The central cupboard is painted with a vignette with an animal with horns beside a stylised date palm in the leafy landscape with billowing clouds above. The interior bearing traces of black staining which indicate that there was probably an inner, removable nest of drawers. The border decoration features the motif used throughout in the form of a mitred panel. The escutcheon and lock original. (the same animal appears in the central door of the NGV cabinet)
The inside of the right hand side door painted with a large, leafy landscape showing a man in ottoman costume standing underneath a stylised date palm with the horned animal leaping away from him and a winged monster, possibly a dragon, in the foreground and billowing clouds above. The lock is later but looks 18th century, and the hinges appear original. The stylised border decoration is repeated imitating a mitred panel.
The inside of the left door is painted with a large landscape with a man in ottoman costume walking in a leafy landscape, with a large rabbit sitting under a stylised date palm laden with fruit, and a European church on a hill on the horizon, and billowing clouds above. The catch original and bearing traces of original gilding and the hinges appear original. The stylised border decoration is repeated imitating a mitred panel.
The cabinet stands on replaced bun feet. The carcass is largely oak with some other English native woods, elm and ash. Wood samples will shortly be taken and sent for analysis. The outside of the cabinet appears to be stained and waxed black although there are traces of gilt in the surface. The interior and pedimented section are gessoed and the ground painted black with the decoration in gold and silver. The red and gold damasking on the drawers, so popular in 16th century Venice, is most likely lacquer not gilding as indicated by the losses around the door knobs where they have been handled, this will however be tested. There is red and black staining on the carcass and secret drawers. Black pigments cannot be dated as the same pigments have been in use since prehistoric times. The silver and gold appears to be paint rather than leaf but this will shortly be analysed. The cabinet will also be tested by dendronology to attempt to identify the date and source of the timber used.
Height 28.5in 72.5cm., Length, 24.5in (62cm).,Depth 11.25in (28.5cm)
This cabinet belongs to a small group made in the same workshop and decorated by the same hand, even the metalware is identical.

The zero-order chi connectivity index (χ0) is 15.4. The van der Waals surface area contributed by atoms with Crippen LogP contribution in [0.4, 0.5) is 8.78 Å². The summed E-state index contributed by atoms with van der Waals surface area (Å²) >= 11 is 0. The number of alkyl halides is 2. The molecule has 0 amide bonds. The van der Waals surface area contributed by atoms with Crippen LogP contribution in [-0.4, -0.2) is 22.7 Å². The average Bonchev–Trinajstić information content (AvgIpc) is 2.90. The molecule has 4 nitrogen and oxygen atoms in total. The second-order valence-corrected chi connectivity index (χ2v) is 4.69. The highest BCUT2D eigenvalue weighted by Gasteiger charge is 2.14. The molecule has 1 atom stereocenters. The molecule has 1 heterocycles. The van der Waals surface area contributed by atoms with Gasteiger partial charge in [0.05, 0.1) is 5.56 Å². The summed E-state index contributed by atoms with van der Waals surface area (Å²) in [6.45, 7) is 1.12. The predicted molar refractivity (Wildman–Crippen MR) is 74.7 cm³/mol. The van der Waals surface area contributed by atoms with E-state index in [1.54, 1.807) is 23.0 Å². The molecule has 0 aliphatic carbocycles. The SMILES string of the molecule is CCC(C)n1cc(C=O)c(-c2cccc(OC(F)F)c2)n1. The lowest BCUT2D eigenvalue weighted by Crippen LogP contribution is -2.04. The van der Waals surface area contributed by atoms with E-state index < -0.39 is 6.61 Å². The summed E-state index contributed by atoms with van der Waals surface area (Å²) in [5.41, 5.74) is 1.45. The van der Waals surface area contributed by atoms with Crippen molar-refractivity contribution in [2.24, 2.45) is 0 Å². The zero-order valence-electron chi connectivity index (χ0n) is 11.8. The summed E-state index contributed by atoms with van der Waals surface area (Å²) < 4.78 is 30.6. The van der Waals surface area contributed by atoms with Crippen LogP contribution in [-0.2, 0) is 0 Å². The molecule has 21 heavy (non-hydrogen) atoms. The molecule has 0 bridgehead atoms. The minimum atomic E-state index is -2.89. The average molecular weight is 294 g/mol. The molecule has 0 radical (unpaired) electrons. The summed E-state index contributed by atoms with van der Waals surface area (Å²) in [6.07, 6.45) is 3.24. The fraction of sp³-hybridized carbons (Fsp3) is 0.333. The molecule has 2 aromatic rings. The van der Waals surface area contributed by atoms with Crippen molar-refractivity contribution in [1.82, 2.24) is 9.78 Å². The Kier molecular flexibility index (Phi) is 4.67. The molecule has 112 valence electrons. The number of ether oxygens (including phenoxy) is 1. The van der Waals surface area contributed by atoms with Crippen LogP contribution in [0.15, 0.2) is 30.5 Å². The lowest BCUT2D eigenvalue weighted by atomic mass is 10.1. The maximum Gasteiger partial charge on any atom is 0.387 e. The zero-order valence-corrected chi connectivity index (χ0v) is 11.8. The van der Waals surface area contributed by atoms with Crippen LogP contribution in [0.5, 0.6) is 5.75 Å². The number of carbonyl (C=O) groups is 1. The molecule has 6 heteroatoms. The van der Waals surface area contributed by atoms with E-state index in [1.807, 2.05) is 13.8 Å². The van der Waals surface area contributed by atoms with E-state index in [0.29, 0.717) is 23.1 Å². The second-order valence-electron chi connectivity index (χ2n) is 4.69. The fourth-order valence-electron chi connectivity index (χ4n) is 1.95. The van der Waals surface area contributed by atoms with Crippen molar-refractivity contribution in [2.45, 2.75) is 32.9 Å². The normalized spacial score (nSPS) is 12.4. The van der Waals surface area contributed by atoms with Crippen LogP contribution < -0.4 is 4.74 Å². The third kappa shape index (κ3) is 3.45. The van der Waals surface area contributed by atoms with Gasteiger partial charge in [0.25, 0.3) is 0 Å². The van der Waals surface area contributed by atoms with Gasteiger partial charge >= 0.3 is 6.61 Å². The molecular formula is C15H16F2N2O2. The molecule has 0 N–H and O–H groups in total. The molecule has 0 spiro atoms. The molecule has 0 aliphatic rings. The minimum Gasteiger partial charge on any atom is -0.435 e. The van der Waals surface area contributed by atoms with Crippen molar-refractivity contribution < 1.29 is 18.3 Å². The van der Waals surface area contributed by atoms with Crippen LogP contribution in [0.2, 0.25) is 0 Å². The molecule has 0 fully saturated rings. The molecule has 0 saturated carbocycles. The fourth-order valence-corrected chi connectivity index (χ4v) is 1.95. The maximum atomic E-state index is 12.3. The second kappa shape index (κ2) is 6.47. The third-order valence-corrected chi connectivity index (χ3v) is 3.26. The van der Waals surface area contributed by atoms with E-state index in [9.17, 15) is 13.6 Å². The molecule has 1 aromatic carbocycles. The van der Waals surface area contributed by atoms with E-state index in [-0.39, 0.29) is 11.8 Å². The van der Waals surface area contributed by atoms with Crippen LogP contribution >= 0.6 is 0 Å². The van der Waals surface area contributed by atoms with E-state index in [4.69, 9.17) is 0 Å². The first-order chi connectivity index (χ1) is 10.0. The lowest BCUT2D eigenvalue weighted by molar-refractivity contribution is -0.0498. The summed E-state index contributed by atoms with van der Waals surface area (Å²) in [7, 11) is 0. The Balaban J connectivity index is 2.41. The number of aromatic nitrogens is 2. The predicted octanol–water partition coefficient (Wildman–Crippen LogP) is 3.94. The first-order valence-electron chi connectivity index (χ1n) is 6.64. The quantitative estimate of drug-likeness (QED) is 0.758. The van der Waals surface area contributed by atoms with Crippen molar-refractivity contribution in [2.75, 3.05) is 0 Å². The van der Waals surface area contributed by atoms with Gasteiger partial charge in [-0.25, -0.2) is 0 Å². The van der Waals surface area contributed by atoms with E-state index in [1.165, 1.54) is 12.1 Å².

The Saddler’s Company ballot box dated 1619, and the set of painted and inscribed roundels of Jacobean date in the V&A give us an approximate date of 1620.
The shape is thought to have been inspired by small, late-16th century Japanese export cabinets.
The ornament is an amalgam of Near Eastern and European motifs depicting ottoman figures, mythical birds and beast figures, European buildings, scrollwork. The decoration is richly painted in gold and silver. The border motifs and the red and gold arabesques on the interior drawers of this cabinet, resemble Venetian damasking which implies the Near East rather than the Far East . These Near Eastern and Renaissance designs originated in 16th century Venice and were exported to Northern Europe.
These cabinets were intended to be an exotic display of brilliance and luster which, when set against dark oak furniture and wainscoting, must have produced the desired exotic effect of lacquer. Their small size, and secret drawers of various sizes and well-concealed secret compartments must have been intended to hold jewelry and other small valuable objects.
This piece is in the process of being fully researched and I have a great deal of information on the group. For further information contact me
• Furniture at Temple Newsam House & Lotherton Hall (Christopher Gilbert), Vol 1 p.47 no. 35
• Lacquer of the West (Hans Huth) pl. 39, p.11.
• The Social History of the Decorative Arts – Furniture 700-1700 (Eric Mercer), figs. 175-6.
• Oak Furniture: The British Tradition (Victor Chinnery), Fig. 2.238 & 2.238a discusses a cabinet with triangular top and similar decoration
• Art & the East India Trade (J Irwin), V&A 1970,
• Her Majesty's Stationery Office (J Hayward) 1964, No 11
• History of the Worshipful Company of Saddlers 2nd Volume, Treasures & Plate
• Burlington Magazine No 31 1917 (H. Clifford-Smith),pp.234-40.
• Chinese Whispers Chinoiserie in Britain Exhibition Catalogue, C2
• Burlington Magazine No 68 May 1936 (Edwards) ‘The Master of the Saddler’s Ballot Box’, Burlington Magazine p. 232-5)
• Burlington Magazine o 65 1934, (Vilhelm Slomann) ‘The Indian Period of European Furniture’, p.113-4.
Mailing address: Bartons Lodge